• Get your baby gear sorted: With birth now in sight, make sure you’ve got ways to transport your baby, such as car seats, strollers and prams ready.
  • Pack your hospital bag: Going into labour can be a stressful time, so give yourself the best experience possible by getting ready ahead of time. If you’re unsure what you need to bring along, download this helpful checklist.
  • Add your baby to your insurance policy: Each insurer will have different rules about when to add your child to your policy, so make sure to get this sorted now in case you need to give some notice.
  • Get a group B strep (GBS) test: This is a routine antenatal test that shows if your baby is at risk of infection of this type of bacteria. It usually involves a swab from inside your vagina and is usually taken towards the end of pregnancy.
  • Purchase postpartum recovery items: Your attention might be on labour and delivery, but it’s important to get ready for how you’ll recover after birth. Now is a good time to secure helpful items such as maxi pads, ice packs, nursing bras, and mesh underwear.
  • Make a final call on your pediatrician: If you haven’t already, now is the time to make a decision. Chat with your partner and make sure you’re both aligned on who is the best fit for your family.

👶 Month Nine

What’s happening

As you’d expect, your baby is nearly fully developed and their lanugo is nearly gone. Their eyes will have developed enough for the pupils to constrict and dilate when exposed to light and they’ve put on considerable body fat.

As for you, you’re under a lot more strain and are likely to experience increased fatigue, trouble sleeping, difficulty holding urine, shortness or breath and more. Your baby is also likely to drop down into the lower part of your uterus at this point (although some won’t do this until the very end of pregnancy).

What you need to do

  • Plan maternity leave: By now, you should have given your employer notice of how much leave you’re planning to take. Now is a good time to confirm the exact dates of when you’re hoping to be back at work as well as ensure you know what support and benefits you’re entitled to.
  • Ensure you’re getting enough iron: This is especially important during your final 10 weeks of pregnancy as this is when your baby begins to develop their own iron stores (that will support their first 6 months’ of life).
  • Here’s a helpful guide to how to make sure you’re getting enough iron in your diet.
  • Ensure you’ve got a baby first aid and emergency kit at home: This should stay in a locked cupboard out of reach of your children. If you’re not sure what it should include, check out this helpful guide to everything you need in your home’s first aid kit.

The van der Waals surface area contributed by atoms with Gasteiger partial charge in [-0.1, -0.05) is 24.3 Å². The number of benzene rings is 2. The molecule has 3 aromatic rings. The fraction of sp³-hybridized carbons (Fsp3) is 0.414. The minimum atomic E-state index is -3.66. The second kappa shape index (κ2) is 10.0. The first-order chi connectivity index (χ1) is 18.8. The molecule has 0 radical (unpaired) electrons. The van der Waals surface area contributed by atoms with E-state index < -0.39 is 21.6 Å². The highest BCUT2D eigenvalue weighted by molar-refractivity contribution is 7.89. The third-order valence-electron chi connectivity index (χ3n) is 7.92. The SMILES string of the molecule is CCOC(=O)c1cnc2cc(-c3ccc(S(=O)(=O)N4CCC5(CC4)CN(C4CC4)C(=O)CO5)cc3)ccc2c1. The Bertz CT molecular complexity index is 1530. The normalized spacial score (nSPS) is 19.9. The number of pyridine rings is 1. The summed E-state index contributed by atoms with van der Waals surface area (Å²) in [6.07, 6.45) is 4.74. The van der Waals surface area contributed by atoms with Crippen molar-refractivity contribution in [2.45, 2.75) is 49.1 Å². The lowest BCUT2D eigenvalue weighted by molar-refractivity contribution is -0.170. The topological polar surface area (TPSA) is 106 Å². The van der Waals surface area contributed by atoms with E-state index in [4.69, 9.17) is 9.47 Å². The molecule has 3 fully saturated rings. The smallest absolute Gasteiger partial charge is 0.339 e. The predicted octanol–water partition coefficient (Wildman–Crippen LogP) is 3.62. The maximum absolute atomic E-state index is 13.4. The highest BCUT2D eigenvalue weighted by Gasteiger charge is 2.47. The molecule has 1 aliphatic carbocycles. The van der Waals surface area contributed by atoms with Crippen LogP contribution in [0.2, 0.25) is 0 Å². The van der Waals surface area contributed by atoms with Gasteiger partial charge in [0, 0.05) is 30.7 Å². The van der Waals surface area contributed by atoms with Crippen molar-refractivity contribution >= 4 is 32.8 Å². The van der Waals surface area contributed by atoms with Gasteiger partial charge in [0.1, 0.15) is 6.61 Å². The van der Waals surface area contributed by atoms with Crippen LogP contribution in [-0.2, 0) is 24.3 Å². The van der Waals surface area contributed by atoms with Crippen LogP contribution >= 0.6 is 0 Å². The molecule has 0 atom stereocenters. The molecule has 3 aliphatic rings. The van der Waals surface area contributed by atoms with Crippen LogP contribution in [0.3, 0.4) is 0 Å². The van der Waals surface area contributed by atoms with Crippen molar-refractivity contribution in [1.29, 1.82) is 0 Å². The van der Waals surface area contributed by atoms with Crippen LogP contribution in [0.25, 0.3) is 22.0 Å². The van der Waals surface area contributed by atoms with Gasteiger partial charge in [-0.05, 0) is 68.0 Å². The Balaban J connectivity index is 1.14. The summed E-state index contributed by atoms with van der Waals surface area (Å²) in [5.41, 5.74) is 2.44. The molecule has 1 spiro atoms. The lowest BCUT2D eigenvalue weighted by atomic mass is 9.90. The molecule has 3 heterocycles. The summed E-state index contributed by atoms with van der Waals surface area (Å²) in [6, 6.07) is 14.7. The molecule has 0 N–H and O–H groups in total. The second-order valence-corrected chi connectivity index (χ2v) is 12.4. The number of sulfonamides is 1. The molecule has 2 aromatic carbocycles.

• Get the baby’s nursery ready: By 36 weeks, you’d want to have your nursery ready to go, so now is a great time to get it sorted. Make sure you’ve got all your baby supplies ready (such as nappies, clothes, bedding, dummies and a baby monitor) and set all all the furniture you’ll need (such as a cot and change table).
  • Review your birth plan with your midwife, doctor or nurse: This document explains what you’d like to happen during labour, and is a great way to communicate your wishes with your doctor and midwife. If you haven’t already, make sure to share this with your doctor and ensure it’s up-to-date with your wishes.
  • Practice breathing techniques for labour: Go into delivery feeling calm and confident by practising the breathing techniques you’ve learned in your antenatal classes. These can help during strong contractions and can keep you focused on something other than the pain of birth.
  • Here is a guide to a few helpful breathing techniques you can try practice and try ahead of delivery.
  • Count the kicks: This is a great way to monitor your baby’s health during the final weeks of pregnancy, and you should be checking the time, pattern and duration of these kicks.
  • To find out more about how to count the kicks of your baby, check out this helpful app that allows you to record and track your baby’s movements in your final trimester.

So, there you have it. Understanding what to expect at every stage of pregnancy is a great way to help you feel empowered and in-control during this exciting time. But, every one of us will have a different experience of pregnancy, labour and birth. That’s why it’s important to regularly speak with your doctor throughout pregnancy to ensure you’re getting tailored advice and recommendations based on your own medical history and individual circumstances.